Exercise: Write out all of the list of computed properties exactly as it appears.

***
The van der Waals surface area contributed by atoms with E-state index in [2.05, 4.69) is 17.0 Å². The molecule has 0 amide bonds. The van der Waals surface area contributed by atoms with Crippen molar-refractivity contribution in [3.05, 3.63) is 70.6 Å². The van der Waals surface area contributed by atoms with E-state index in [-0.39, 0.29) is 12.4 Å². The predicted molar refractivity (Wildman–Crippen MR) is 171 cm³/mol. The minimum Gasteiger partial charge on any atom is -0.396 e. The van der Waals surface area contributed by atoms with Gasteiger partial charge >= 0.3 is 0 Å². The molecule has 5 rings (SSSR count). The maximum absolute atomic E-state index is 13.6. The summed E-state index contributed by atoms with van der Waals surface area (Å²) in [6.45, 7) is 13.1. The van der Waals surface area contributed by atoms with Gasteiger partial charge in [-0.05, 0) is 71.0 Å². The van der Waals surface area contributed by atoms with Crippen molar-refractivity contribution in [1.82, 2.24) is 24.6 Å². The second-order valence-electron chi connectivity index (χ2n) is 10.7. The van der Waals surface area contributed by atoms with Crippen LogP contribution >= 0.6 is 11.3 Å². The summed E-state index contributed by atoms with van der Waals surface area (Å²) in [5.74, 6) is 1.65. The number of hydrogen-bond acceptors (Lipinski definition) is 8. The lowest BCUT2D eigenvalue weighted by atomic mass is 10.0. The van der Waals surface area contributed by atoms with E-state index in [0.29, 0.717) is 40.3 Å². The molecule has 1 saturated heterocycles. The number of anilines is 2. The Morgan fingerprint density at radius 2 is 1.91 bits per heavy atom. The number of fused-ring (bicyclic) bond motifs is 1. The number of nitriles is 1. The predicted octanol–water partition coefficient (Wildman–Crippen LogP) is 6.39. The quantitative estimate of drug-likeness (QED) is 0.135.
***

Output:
The van der Waals surface area contributed by atoms with E-state index in [2.05, 4.69) is 17.0 Å². The molecule has 0 amide bonds. The van der Waals surface area contributed by atoms with Crippen molar-refractivity contribution in [3.05, 3.63) is 70.6 Å². The van der Waals surface area contributed by atoms with E-state index in [-0.39, 0.29) is 12.4 Å². The predicted molar refractivity (Wildman–Crippen MR) is 171 cm³/mol. The minimum Gasteiger partial charge on any atom is -0.396 e. The van der Waals surface area contributed by atoms with Gasteiger partial charge >= 0.3 is 0 Å². The molecule has 5 rings (SSSR count). The maximum absolute atomic E-state index is 13.6. The summed E-state index contributed by atoms with van der Waals surface area (Å²) in [6.45, 7) is 13.1. The van der Waals surface area contributed by atoms with Gasteiger partial charge in [-0.05, 0) is 71.0 Å². The van der Waals surface area contributed by atoms with Crippen molar-refractivity contribution in [1.82, 2.24) is 24.6 Å². The second-order valence-electron chi connectivity index (χ2n) is 10.7. The van der Waals surface area contributed by atoms with Crippen LogP contribution >= 0.6 is 11.3 Å². The summed E-state index contributed by atoms with van der Waals surface area (Å²) in [5.74, 6) is 1.65. The number of hydrogen-bond acceptors (Lipinski definition) is 8. The lowest BCUT2D eigenvalue weighted by atomic mass is 10.0. The van der Waals surface area contributed by atoms with E-state index in [0.29, 0.717) is 40.3 Å². The molecule has 1 saturated heterocycles. The number of anilines is 2. The Morgan fingerprint density at radius 2 is 1.91 bits per heavy atom. The number of fused-ring (bicyclic) bond motifs is 1. The number of nitriles is 1. The predicted octanol–water partition coefficient (Wildman–Crippen LogP) is 6.39. The quantitative estimate of drug-likeness (QED) is 0.135.